The malabsorption the patient suffers lead to a decrease in vitamins and minerals absorbed. An example of this is vitamin D. It is important for calcium absorption and bone health. Vitamin D is important in maintaining muscle strength and balance. Since the vitamin has immune-modulating effects, a deficiency may contribute to the worsening of the immune disease.
Thiamine deficiency (vitamin B1) can lead to memory loss, depression, irritability, edema, muscle pain and fatigue.
- Osborne, P. (2011, December 28). Gluten sensitivity, a laymen’s primer. Glutenology. Podcast retrieved from https://www.youtube.com/watch?v=cv5RwxYW8yA. ↩
- Sandhu, J.S. & Fraser, D.R. (1983). Effect of dietary cereals on intestinal permeability in experimental enteropathy in rats. Gut, 24:825-830 doi:10.1136/gut.24.9.825. ↩
- Kristjánsson,G., Högman, M. Venge, P. & Hällgren, R. (2005). Gut mucosal granulocyte activation precedes nitric oxide production: Studies in coeliac patients challenged with gluten and corn. Gut, 54 (6): 769–774. ↩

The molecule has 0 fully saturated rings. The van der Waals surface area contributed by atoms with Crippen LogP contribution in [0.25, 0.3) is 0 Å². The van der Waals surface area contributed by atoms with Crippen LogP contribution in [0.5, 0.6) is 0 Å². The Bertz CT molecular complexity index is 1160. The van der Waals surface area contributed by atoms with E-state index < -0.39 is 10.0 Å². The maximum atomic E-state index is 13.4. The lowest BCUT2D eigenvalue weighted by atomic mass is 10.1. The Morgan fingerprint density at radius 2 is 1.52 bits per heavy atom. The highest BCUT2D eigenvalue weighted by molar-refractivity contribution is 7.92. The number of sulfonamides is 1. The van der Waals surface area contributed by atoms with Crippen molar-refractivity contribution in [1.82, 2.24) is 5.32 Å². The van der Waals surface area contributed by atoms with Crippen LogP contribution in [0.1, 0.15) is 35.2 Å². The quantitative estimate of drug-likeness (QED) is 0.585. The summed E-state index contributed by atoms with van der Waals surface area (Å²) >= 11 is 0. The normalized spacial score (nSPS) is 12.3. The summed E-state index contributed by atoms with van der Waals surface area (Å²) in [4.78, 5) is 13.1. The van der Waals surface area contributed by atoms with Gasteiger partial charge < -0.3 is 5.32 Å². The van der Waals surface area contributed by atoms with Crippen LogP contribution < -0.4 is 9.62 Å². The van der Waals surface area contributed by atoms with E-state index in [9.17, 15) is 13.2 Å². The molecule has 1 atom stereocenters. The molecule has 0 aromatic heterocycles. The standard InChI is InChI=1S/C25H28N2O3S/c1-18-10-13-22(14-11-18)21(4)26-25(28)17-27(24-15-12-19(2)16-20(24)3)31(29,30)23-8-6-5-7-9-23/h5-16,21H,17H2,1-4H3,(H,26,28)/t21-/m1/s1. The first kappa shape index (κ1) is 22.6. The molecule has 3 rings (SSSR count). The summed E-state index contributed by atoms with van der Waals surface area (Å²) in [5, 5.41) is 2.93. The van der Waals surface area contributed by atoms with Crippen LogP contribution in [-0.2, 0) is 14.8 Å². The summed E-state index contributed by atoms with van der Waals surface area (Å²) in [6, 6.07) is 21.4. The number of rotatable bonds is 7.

- Mehr, S., Kakakios, A., Frith, K., et al. (2009). Food protein induced enterocolitis syndrome: 16 year experience. Pediatrics, 123 (3) 459-464. ↩
- Ford, R. (2014, May 20). Dr. Rodney Ford: Zero Gluten, Worldwide. About. Retrieved from http://celiacdisease.about.com/od/glutenintolerance/a/Dr-Rodney-Ford-Interview.htm ↩
- Osborne, op. cit. ↩
- Caruso, L. B., & Silliman, R. A. (2008). Geriatric medicine. In A. S. Fauci, E. Braunwald, D. L. Kasper, S. L. Hauser, D. L. Longo, J. L. Jameson, & J. Loscalzo (eds.), Harrison’s principles of internal medicine (17th ed.). Retrieved from http://0-www.accessmedicine.com.oswald.clark.edu/content.aspx?aID=2860282. ↩
- Osborne, op. cit. ↩